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Zelaya vows to set up camp at Honduras border

APTOPIX Honduras Coup
The body of Pedro Magdiel Munoz Salvador, a 23-year-old supporter of ousted Honduras President Manuel Zelaya, lies beside a road near El Paraiso, Honduras, on Saturday. Forensic medics that removed the body from the site said he died of wounds caused by a sharp object. The circumstances of the death were not clear. Rodrigo Abd / AP
/ Source: The Associated Press

President Manuel Zelaya returned to the Honduran border on Saturday and announced he would set up camp there, despite foreign leaders urging him not to force a confrontation with the government in power since last month's coup.

Zelaya arrived at a rural frontier crossing and immediately grabbed a megaphone, shouting to a crowd of 100 supporters and about as many journalists. He vowed to wait there and demanded his family be allowed to meet him.

"We are going to stand firm," Zelaya told the crowd, complaining that the interim government has not allowed his family to reach the Honduran side of the border so he could see them.

"Today we are going to set up camps here, with water and food. We are going to stay here this afternoon, tonight and tomorrow morning," he said.

Zelaya's wife, Xiomara Castro, told CNN by telephone that she was stopped at a roadblock on a highway leading to the border and that police and soldiers would not let her and others pass.

Zelaya drove north from his hotel in the early afternoon in a white jeep, accompanied by two pickup trucks carrying his Nicaraguan police escort. It was his second largely symbolic trip to the border in as many days.

Zelaya trying to be reinstated
On Friday, Zelaya triumphantly lifted a chain marking the frontier and took a few strides into Honduran territory. He urged Hondurans to resist the coup-installed government before retreating into Nicaragua, less than 30 minutes after planting his cowboy boots on home soil.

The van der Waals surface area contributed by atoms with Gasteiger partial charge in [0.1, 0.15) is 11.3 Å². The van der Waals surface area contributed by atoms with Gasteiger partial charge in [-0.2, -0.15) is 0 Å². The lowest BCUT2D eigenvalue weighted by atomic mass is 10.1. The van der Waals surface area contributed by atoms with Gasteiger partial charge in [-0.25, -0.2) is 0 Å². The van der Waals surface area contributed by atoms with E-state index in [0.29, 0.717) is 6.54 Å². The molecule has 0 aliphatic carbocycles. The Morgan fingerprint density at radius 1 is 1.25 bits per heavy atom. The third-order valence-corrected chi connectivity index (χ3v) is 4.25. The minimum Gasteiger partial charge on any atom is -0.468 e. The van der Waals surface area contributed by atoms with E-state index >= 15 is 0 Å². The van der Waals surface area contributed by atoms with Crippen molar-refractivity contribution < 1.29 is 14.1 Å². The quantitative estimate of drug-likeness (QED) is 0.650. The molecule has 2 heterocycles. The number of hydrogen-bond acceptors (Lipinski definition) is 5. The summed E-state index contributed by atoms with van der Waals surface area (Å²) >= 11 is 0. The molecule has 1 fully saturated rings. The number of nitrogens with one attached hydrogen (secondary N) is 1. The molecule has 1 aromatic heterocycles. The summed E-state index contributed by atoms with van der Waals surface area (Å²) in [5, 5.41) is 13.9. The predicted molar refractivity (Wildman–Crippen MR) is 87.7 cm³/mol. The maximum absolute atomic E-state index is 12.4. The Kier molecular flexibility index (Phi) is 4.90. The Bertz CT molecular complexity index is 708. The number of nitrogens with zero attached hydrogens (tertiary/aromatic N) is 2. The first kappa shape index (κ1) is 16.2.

Zelaya is demanding he be reinstated as president following the June 28 coup, which has been widely repudiated around the globe.

The interim government of Roberto Micheletti vows to arrest Zelaya and put him on trial, though soldiers did not approach him Friday at the remote mountain border crossing.

Zelaya's brief excursion a few feet into his homeland brought the Honduran political crisis no closer to a resolution — and irritated some foreign leaders who are trying to help him reclaim office.

But it kept up the pressure on the Micheletti government and the international community, highlighting the threat of unrest if negotiations fail to yield a peaceful solution.

Hundreds of Hondurans defied a curfew and turned out to support Zelaya at the border town of El Paraiso, clashing with security forces who fired tear gas at the crowds.

International community unhappy with border trip
U.S. Secretary of State Hillary Rodham Clinton called the trip "reckless" and said it would not help restore democratic and constitutional order. Organization of American States Secretary-General Jose Miguel Insulza had urged Zelaya not to go home without an agreement for fear it could lead to bloodshed.

Zelaya said Friday that he had no choice but to travel to the border after U.S.-backed talks failed to reinstate him. He insisted his lightning trip showed the Micheletti government's control is slipping, and he has said he also wants to see his family, from whom he was separated after he was rousted out of the country by soldiers while still in his pajamas.

On Saturday, a delegation of U.S. lawmakers led by Florida Republican Connie Mack was due to arrive on a fact-finding mission in Honduras.

Mack's office said he would be in the country through Sunday "to meet with key leaders and officials to discuss the ongoing crisis."

Mack is among a number of U.S. conservatives who argue that Zelaya's ouster was not a coup, but rather a legitimate reaction by courts and congress to Zelaya's attempts to hold a referendum on changing the constitution.

Zelaya is a rich rancher who moved to the left and allied himself with Venezuelan President Hugo Chavez after being elected.

Costa Rican President Oscar Arias has acted as mediator in talks aimed at resolving the crisis, and last week presented a proposal that would restore Zelaya to the presidency and offer amnesty to the coup leaders.

But it was rejected in Tegucigalpa, with the sticking point still being Zelaya's return; the interim government has refused any pact that would reinstate Zelaya, ignoring threats of sanctions from the United States and other nations.

Interim government refuses Zelaya's reinstatement
Honduran Foreign Minister Carlos Lopez said the interim government accepts most of Arias' proposals in principle, but not Zelaya's reinstatement.

It was unclear who would take the lead in bringing the two sides back to the table.

U.S. State Department spokesman P.J. Crowley confirmed that Zelaya intends to come to Washington Tuesday "for further discussions."

Washington has already suspended more than $18 million in military and development assistance. The European Union has frozen $92 million in development aid.

But Zelaya says U.S. pressure "has been limited. Its measures have not been effective."

"There is a de facto regime ruling with bayonets, and in that sense, the United States has told me they want a peaceful solution," he said. "I'm also looking for a peaceful solution."